BY ROBERT P. MADER
Of CONTRACTOR’s staff
SACRAMENTO, CALIF. — A California court has dealt a blow to an open-shop apprenticeship program run by the California Plumbing-Heating-Cooling Contractors. The court ruled that the California Apprenticeship Council had not followed its own rules when it approved expansion of the open-shop program statewide in 1998.
The PHCC program was approved as a state-recognized apprenticeship program in Sacramento County in 1994. The ruling in Sacramento County Superior Court only affects the expansion of the program outside Sacramento County.
California PHCC will continue to run the program, said the group’s executive vice president, Steve Lehtonen, but its students will not be recognized by the state as apprentices. They will technically be “trainees.” The programs also lose state education funding. The students will not be allowed to work on public works projects.
The pipe trades unions are trying to protect their hold on large mechanical work and public works projects, Lehtonen said, although that’s not an issue with PHCC. Lehtonen said he believes more training should focus on residential service and repair work.
After the expansion of the PHCC program was approved in 1998, one of unions filed suit. The court told the union that it could not sue because it had not exhausted its administrative remedies, Lehtonen explained. The union opted not to file a complaint with the California Apprenticeship Council during the Republican administration of Gov. Pete Wilson. After the election of Democrat Gray Davis, the union filed a complaint with the California Apprenticeship Council, arguing that the statewide approval didn’t follow statutory procedural requirements that existing programs had to have opportunity to comment on whether a new apprenticeship program is needed. The apprenticeship council agreed and the Sacramento County Superior Court upheld that decision.
“What’s up for debate here is that you don’t decide whether an apprentice program is needed in an area based on what contractors and the people who want an education say, but based on whether an existing program feels it would be unfair competition,” Lehtonen said.
California law requires the Division of Apprenticeship Standards to survey existing apprenticeship programs to see if there’s a need for new ones, explained Trish Black, apprenticeship administrator for the Plumbers Unilateral Apprenticeship Committee. It failed to do so, Black said, and PHCC lost on that technicality.
The Division of Apprenticeship Standards would ask existing union programs if another apprenticeship program is needed and, of course, they would say no. That assertion would be untrue, however, Black said, because 82% of the construction industry in California is non-union.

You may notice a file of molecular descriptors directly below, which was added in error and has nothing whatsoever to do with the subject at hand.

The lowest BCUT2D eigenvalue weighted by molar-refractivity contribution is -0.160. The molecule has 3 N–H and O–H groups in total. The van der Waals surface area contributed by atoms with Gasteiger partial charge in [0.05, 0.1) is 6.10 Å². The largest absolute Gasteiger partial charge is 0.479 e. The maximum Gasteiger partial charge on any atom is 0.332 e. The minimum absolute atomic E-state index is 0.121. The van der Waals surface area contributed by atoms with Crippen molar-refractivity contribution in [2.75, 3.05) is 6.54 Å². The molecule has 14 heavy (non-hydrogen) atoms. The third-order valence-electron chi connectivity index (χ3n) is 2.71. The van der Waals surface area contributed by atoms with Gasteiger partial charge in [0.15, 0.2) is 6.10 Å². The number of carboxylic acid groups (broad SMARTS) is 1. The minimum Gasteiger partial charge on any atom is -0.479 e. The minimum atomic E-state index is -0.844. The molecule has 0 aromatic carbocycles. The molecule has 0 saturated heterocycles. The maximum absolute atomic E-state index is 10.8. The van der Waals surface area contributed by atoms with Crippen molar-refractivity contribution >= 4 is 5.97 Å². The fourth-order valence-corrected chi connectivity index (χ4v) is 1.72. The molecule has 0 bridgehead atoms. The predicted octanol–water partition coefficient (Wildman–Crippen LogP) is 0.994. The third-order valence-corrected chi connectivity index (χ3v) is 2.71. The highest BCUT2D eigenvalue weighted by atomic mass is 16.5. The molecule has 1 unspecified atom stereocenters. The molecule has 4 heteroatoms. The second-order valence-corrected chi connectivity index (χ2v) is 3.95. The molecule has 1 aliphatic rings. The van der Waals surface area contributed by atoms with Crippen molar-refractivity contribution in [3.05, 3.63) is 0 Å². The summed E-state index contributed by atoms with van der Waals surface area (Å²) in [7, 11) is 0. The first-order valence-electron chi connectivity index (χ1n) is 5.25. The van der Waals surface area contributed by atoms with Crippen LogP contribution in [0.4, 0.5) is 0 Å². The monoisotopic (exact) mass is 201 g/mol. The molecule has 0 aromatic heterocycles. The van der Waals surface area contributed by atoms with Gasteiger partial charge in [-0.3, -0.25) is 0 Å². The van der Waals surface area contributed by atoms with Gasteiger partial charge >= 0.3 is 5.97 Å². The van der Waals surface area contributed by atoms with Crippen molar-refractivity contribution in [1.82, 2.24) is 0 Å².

California’s “needs policy,” which only affects construction apprenticeship, has put the state in hot water with the U.S. Department of Labor. The Bureau of Apprenticeship Training believes the policy violates federal law.
Federal apprenticeship law was amended in 1977 to allow states to run apprenticeship programs. Twenty-seven states, including California, opted to run state apprenticeship councils.
On May 10, 2002, the Labor Department initiated action to “de-recognize” the California Apprenticeship Council and to take over the state’s apprenticeship programs.
The Labor Department notified the California Department of Industrial Relations that it intended to de-recognize the state. The Industrial Relations Department responded by asking for a hearing before an administrative law judge, who has been assigned to the case. When and where he will hold hearings has not been determined.
The PHCC program runs 13 schools, educating more than 400 students, said Gary Risse of Risse Mechanical in Rio Linda. He is chairman of the Plumbers Unilateral Apprenticeship Committee.
“We lost basically because we followed the directions of state officials who approved the program,” Risse said. “But we have a great program and we will continue to try to make it the best one in the state. We’ve met a great need of the merit shop industry in the state of California and promoted the growth of contractors. Merit shop contractors do over 80% of the work in the state of California and all contractors know we are only as good as our workers. This decision will only make us band together and make us stronger than before.”
Black said that the Plumbers Unilateral Apprenticeship Committee would reapply for approval by the state “and hope this time the Division of Apprenticeship Standards processes it correctly.” The Plumbers Unilateral Apprenticeship Committee will also ask the Labor Department for federal recognition, she said.